Thirdmill Study Bible

Notes on Luke 22:25-37

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Luke 22:25

Jesus ended the apostles' argument by teaching them about true greatness. Gentiles. Non-Jews who were largely outside the people of God at that time. They were also ruling over the Jewish people. Jesus explained that the Gentiles' idea of greatness was rooted in displays of power. masters. Many kings ruled harshly to emphasize their authority. do good. Some Gentile kings demanded to be called Benefactors. They wanted to be known for doing good, even if they were tyrannical toward the people they ruled.

Luke 22:26-27

Christians must understand greatness differently than the Gentiles (v. 25). In Christ's kingdom true greatness doesn't come in recognition and privilege. It is found in humility, not power. That humility leads to service for others (v. 27). youngest. Culturally, the youngest would have been seen as the one with the least amount of greatness. serves. The one who sits down and is served is often considered greater than the one doing the serving. one who serves. Jesus modeled true greatness for his disciples. He was humble and served his followers (John 13:1-20; Phil. 2:3-8).

Luke 22:28

Jesus began and ended his ministry under significant Satanic attack (4:13; 22:3). The disciples had remained with him during these years of testing.

Luke 22:29-30

Jesus' call to discipleship included sharing God's kingdom in fellowship with his followers (13:29; 14:15; Matt. 25:34). It also meant the twelve apostles would have a special place of authority (see Acts 1:26). kingdom. See note on 4:43.

Luke 22:31-32

See WCF 14.3; WLC 195.

Luke 22:31

Simon, Simon. See note on 10:41-42. Satan. See note on 4:2. asked. Though Satan rages against God, he is still a created being under God's sovereign authority. He can do nothing without permission (see Job 1:8-12; 2:3-6). you. Plural word, which indicates all of the apostles were addressed. Yet, Simon Peter is singled out. Perhaps he was especially targeted by Satan as the first among equals (see Matt. 16:18; Acts 1:15; 2:14). If his faith was shaken, it would be easier for the others to fall.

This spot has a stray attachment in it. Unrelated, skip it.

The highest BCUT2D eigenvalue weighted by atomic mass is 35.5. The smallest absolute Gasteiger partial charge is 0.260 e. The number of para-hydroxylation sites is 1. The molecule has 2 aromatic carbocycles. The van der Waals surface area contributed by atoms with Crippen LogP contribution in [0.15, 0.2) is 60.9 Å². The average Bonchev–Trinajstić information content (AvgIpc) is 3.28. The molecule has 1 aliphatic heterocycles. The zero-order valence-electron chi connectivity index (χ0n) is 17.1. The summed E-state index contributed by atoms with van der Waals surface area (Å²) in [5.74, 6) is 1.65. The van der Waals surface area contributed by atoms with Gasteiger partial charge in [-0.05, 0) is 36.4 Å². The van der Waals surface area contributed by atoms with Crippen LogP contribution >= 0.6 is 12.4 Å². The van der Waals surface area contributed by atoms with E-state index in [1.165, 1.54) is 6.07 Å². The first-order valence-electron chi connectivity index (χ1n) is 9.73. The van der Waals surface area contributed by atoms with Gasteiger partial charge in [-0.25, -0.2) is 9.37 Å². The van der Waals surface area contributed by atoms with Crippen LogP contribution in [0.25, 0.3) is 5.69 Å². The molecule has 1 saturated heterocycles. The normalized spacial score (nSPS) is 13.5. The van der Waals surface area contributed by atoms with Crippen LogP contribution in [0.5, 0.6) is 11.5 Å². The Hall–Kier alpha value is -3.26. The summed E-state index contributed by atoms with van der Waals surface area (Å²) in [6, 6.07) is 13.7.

Luke 22:32

Jesus interceded for Peter, ensuring his failure would only be temporary. Jesus fulfilled the role of priest who interceded for the people of Israel (Lev. 6:1-7; Joel 2:17; Heb. 9:24; 1 John 2:2). See WCF 11.5; 17.2; 18.4; WLC 79.

Luke 22:34

Peter insisted on his faithfulness. Yet, he would run away from danger (v. 54; Mark 14:50) and deny even knowing Jesus (vv. 55-62).

Luke 22:35

Jesus shifted the topic of discussion. He reminded them of his previous instructions for the disciples' mission (9:1-6; 10:1-12).

Luke 22:36

In their previous mission, Jesus' followers travelled around Israel. They were supported by the generosity of God's people and had no need to take provisions (see notes on 9:1-6; 10:1-12). But now their mission would change after Jesus' death and resurrection. They would go beyond Israel to the nations, preaching the gospel. This would involve difficulty and the need for provisions to support themselves among pagan Gentiles and protection against wild animals and highwaymen. Jesus prepared them for what was to come.

Luke 22:37

Jesus knew his death was in fulfillment of God's plan. He quoted Isa. 53:13 which he fulfilled on the cross. lawless. Jesus was blameless and without sin (23:20-24; 39-43; Heb. 4:15; 1 Pet. 2:22). Yet, in death he would be considered to be a blasphemer by the Jews (vv. 66-71; John 10:33), a criminal by the Romans (23:32-33), and a sinner by God (Isa. 53:4-6; Matt. 27:26). God knew Jesus was righteous. Yet, it was his will to send him as a substitute for his people. He was considered to be a sinner in their place, taking God's judgment for their sin (2 Cor. 5:21; 1 John 3:5).

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